Morocco to open monopoly by selling telecoms stake




By Mark Huband in Rabat

Financial Times, 1 June 2000

Having achieved one of the fastest rates of expansion in the mobile telephone sector anywhere in the world, Morocco now intends to become the first country in north Africa to open the state monopoly on fixed lines by selling a 35 per cent stake of Maroc Telecom later this year.

However, studies by several economic analysts of the telecommunications valuation process have led to suggestions that much more could be earned from the sale than is currently expected.

The US$1.5bn income likely to be raised is based on a company valuation of $.5bn. Some economists believe this is too low, and that the true value is $7.5bn-$9bn, which would value the 35 per cent sale at up to $3bn. “If the sale of Maroc Telecom included commitments to future private majority control and a good agreement for shareholders, then $3bn could be raised. Meanwhile, bidders will have a tough time convincing their boards that they should buy into this company as a leveraged buy-out, which is what is happening,” said an economist.

After final bids are received this month, the sale is expected to be completed by September. It has attracted strong interest from at least three main global operators, two of them French and the other Italian, while three others are also examining the company.

“Maroc Telecom is ready for competition. This is proven by the fact that since it reduced its tariff, it has seen turnover increase by 15 per cent as a result of the investments it has made,” said Rachid Filali, minister of privatisation. Maroc Telecom currently has 2m subscribers, including 800,000 mobile telephone users who provide 17 per cent of company turnover.

Within six to 18 months of the strategic sale, a further 14 per cent of the company is expected to be sold, probably on the New York Stock Exchange. The government has not ruled out the possibility of reducing its stake to a minority holding.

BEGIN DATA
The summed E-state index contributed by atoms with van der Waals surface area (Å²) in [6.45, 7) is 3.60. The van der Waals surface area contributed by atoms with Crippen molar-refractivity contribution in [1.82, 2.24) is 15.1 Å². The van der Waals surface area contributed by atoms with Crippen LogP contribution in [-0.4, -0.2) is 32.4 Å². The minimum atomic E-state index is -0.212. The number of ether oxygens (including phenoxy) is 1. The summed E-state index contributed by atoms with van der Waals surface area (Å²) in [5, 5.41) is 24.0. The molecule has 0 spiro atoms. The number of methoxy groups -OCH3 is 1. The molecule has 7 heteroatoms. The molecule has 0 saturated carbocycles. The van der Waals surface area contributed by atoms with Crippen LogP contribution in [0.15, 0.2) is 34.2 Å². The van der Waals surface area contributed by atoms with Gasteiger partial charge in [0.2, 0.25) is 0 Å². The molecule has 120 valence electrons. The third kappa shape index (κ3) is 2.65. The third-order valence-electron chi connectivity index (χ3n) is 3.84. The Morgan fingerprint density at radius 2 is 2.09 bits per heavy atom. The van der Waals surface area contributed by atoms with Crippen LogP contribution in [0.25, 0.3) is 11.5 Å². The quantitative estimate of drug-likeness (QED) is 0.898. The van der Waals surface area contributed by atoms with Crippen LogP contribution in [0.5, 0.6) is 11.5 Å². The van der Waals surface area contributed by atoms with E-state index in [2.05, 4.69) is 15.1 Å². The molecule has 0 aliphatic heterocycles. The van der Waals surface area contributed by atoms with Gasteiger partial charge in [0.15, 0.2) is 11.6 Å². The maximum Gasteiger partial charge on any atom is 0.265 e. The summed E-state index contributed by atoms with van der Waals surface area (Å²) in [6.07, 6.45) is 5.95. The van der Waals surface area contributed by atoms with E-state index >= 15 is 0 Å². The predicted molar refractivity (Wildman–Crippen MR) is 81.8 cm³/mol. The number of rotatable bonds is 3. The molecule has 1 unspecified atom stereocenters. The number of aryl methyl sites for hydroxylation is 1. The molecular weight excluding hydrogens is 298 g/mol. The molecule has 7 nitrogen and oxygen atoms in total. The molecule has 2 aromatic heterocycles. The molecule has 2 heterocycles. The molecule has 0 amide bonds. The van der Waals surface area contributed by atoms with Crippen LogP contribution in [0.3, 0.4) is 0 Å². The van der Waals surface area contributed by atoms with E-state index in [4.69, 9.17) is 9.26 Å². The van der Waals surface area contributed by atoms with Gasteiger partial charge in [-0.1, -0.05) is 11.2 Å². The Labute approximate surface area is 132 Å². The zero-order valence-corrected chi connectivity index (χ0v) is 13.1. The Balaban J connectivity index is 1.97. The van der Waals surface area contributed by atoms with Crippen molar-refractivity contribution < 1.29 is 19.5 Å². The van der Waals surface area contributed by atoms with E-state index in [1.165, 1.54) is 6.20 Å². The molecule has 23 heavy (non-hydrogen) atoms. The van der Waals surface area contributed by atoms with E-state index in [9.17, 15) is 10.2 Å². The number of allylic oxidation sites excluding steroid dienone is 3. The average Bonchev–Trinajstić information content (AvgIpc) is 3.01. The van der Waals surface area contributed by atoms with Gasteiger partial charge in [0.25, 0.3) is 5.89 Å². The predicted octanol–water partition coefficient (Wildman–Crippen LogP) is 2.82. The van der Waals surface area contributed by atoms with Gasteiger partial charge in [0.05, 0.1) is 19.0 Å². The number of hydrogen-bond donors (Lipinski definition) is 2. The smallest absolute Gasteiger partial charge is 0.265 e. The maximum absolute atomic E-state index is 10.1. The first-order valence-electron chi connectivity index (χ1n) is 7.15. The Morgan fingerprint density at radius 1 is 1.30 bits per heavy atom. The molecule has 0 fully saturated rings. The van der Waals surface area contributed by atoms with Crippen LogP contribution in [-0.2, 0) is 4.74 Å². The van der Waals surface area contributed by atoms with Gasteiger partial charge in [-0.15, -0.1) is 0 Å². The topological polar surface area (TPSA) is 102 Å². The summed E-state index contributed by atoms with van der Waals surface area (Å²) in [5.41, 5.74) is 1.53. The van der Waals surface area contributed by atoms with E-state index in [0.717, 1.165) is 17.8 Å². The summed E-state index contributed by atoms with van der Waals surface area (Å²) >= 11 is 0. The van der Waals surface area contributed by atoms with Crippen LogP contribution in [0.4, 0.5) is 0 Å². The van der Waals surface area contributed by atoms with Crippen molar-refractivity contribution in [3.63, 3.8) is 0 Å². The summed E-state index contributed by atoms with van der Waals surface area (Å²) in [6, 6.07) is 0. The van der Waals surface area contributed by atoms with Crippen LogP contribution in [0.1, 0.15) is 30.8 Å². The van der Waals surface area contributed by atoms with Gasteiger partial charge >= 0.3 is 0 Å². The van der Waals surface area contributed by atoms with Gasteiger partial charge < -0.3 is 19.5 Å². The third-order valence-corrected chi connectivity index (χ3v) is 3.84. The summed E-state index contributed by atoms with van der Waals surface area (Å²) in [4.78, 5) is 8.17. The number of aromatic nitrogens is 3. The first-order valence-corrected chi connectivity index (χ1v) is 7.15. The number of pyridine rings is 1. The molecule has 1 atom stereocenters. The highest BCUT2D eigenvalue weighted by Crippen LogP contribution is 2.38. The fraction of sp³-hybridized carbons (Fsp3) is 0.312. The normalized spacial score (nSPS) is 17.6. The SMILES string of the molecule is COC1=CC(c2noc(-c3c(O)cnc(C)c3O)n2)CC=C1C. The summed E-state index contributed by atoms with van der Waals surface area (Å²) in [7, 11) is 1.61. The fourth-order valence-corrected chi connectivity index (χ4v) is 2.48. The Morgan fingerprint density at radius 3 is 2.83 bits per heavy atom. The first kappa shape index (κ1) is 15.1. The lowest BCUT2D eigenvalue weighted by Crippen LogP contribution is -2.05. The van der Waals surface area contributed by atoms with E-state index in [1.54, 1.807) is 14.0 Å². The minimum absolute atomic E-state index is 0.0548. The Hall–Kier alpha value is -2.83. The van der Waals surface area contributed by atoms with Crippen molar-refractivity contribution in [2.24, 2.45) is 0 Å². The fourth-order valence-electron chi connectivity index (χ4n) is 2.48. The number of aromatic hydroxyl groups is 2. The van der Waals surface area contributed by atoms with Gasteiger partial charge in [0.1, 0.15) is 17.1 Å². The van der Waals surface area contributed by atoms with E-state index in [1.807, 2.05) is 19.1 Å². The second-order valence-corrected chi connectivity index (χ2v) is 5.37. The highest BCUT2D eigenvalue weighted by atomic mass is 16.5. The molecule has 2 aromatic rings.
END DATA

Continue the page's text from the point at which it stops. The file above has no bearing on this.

Maroc Telecom’s mobile service has been competing with Meditel, a private sector consortium of Spanish, Portuguese and local companies, which bought a second GSM licence for a regional record of $1.1bn last year. A third private GSM licence is planned to be offered and be in operation by 2003, though sooner if the existing operators agree that the date can be brought forward.

The acceleration of the telecoms liberalisation process followed an often fraught battle within the Moroccan government. Resistance to change within the ministry of communications led to suggestions last year that the full liberalisation of the sector should be delayed until 2005. A dispute on the issue within the government led to the process being brought forward to 2002.

“In order to reap the full benefits from this experience of the reform of the telecoms sector, liberalisation should be conceived within a broader framework which gives a new role to the government. This means moving it away from direct intervention towards the role of regulating and drawing¬† up strategy,” said Mostafa Terrab, director-general of the National Telecommunications Regulation Agency.

Morocco is now in a leading position beside its neighbours in the liberalisation and privatisation stakes. It earned double the sum the Egyptian government earned from the sale of its first mobile licence.

© Financial Times